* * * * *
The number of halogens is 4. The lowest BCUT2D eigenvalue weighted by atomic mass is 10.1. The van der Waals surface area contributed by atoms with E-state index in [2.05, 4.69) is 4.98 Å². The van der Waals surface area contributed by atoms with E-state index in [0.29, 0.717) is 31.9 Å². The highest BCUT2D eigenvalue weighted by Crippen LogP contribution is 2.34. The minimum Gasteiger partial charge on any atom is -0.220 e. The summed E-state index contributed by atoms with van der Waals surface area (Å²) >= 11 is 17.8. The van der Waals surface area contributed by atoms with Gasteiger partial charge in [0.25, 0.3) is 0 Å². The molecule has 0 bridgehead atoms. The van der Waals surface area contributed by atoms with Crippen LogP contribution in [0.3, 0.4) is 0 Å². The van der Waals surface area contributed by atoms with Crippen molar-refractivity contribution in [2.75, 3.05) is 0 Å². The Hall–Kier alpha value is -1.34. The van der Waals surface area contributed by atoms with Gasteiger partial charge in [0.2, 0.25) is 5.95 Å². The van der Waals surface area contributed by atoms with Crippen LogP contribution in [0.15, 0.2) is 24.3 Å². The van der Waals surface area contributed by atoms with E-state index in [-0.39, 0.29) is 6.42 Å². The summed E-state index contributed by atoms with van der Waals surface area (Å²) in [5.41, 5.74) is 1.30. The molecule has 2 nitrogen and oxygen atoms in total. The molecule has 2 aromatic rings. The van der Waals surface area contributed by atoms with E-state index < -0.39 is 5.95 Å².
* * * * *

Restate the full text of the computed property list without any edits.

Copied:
The number of halogens is 4. The lowest BCUT2D eigenvalue weighted by atomic mass is 10.1. The van der Waals surface area contributed by atoms with E-state index in [2.05, 4.69) is 4.98 Å². The van der Waals surface area contributed by atoms with E-state index in [0.29, 0.717) is 31.9 Å². The highest BCUT2D eigenvalue weighted by Crippen LogP contribution is 2.34. The minimum Gasteiger partial charge on any atom is -0.220 e. The summed E-state index contributed by atoms with van der Waals surface area (Å²) >= 11 is 17.8. The van der Waals surface area contributed by atoms with Gasteiger partial charge in [0.25, 0.3) is 0 Å². The molecule has 0 bridgehead atoms. The van der Waals surface area contributed by atoms with Crippen LogP contribution in [0.3, 0.4) is 0 Å². The van der Waals surface area contributed by atoms with Crippen molar-refractivity contribution in [2.75, 3.05) is 0 Å². The Hall–Kier alpha value is -1.34. The van der Waals surface area contributed by atoms with Gasteiger partial charge in [0.2, 0.25) is 5.95 Å². The van der Waals surface area contributed by atoms with Crippen LogP contribution in [0.15, 0.2) is 24.3 Å². The van der Waals surface area contributed by atoms with E-state index in [-0.39, 0.29) is 6.42 Å². The summed E-state index contributed by atoms with van der Waals surface area (Å²) in [5.41, 5.74) is 1.30. The molecule has 2 nitrogen and oxygen atoms in total. The molecule has 2 aromatic rings. The van der Waals surface area contributed by atoms with E-state index < -0.39 is 5.95 Å².